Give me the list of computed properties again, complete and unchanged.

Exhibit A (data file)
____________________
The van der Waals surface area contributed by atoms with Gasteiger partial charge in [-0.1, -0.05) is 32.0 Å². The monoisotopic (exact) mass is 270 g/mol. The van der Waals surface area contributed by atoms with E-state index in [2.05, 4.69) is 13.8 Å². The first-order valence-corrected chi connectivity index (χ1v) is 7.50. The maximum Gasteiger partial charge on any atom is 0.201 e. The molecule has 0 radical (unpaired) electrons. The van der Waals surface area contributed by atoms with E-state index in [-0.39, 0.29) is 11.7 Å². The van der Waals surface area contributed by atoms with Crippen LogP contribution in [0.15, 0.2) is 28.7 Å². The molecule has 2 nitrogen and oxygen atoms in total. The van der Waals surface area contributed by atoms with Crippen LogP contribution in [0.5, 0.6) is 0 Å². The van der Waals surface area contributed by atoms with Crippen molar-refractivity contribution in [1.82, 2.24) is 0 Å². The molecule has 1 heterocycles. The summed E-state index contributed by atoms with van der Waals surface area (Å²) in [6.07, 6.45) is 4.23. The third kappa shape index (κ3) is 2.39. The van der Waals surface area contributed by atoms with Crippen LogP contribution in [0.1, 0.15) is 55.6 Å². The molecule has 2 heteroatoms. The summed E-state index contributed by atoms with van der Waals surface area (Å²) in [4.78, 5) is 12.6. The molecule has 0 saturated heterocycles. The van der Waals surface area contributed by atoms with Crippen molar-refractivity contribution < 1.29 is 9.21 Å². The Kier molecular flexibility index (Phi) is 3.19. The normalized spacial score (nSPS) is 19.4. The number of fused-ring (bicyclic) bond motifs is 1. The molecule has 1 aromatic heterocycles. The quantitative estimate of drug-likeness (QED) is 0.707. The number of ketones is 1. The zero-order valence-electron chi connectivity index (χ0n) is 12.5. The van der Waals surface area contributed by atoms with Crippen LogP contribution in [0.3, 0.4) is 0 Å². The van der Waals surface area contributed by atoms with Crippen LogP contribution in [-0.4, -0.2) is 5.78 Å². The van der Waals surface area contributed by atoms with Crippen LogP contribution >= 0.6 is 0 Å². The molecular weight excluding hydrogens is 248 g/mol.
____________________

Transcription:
The van der Waals surface area contributed by atoms with Gasteiger partial charge in [-0.1, -0.05) is 32.0 Å². The monoisotopic (exact) mass is 270 g/mol. The van der Waals surface area contributed by atoms with E-state index in [2.05, 4.69) is 13.8 Å². The first-order valence-corrected chi connectivity index (χ1v) is 7.50. The maximum Gasteiger partial charge on any atom is 0.201 e. The molecule has 0 radical (unpaired) electrons. The van der Waals surface area contributed by atoms with E-state index in [-0.39, 0.29) is 11.7 Å². The van der Waals surface area contributed by atoms with Crippen LogP contribution in [0.15, 0.2) is 28.7 Å². The molecule has 2 nitrogen and oxygen atoms in total. The van der Waals surface area contributed by atoms with Crippen LogP contribution in [0.5, 0.6) is 0 Å². The van der Waals surface area contributed by atoms with Crippen molar-refractivity contribution in [1.82, 2.24) is 0 Å². The molecule has 1 heterocycles. The summed E-state index contributed by atoms with van der Waals surface area (Å²) in [6.07, 6.45) is 4.23. The third kappa shape index (κ3) is 2.39. The van der Waals surface area contributed by atoms with Crippen LogP contribution in [0.1, 0.15) is 55.6 Å². The molecule has 2 heteroatoms. The summed E-state index contributed by atoms with van der Waals surface area (Å²) in [4.78, 5) is 12.6. The molecule has 0 saturated heterocycles. The van der Waals surface area contributed by atoms with Crippen molar-refractivity contribution < 1.29 is 9.21 Å². The Kier molecular flexibility index (Phi) is 3.19. The normalized spacial score (nSPS) is 19.4. The number of fused-ring (bicyclic) bond motifs is 1. The molecule has 1 aromatic heterocycles. The quantitative estimate of drug-likeness (QED) is 0.707. The number of ketones is 1. The zero-order valence-electron chi connectivity index (χ0n) is 12.5. The van der Waals surface area contributed by atoms with Crippen LogP contribution in [0.3, 0.4) is 0 Å². The van der Waals surface area contributed by atoms with Crippen LogP contribution in [-0.4, -0.2) is 5.78 Å². The van der Waals surface area contributed by atoms with Crippen LogP contribution >= 0.6 is 0 Å². The molecular weight excluding hydrogens is 248 g/mol.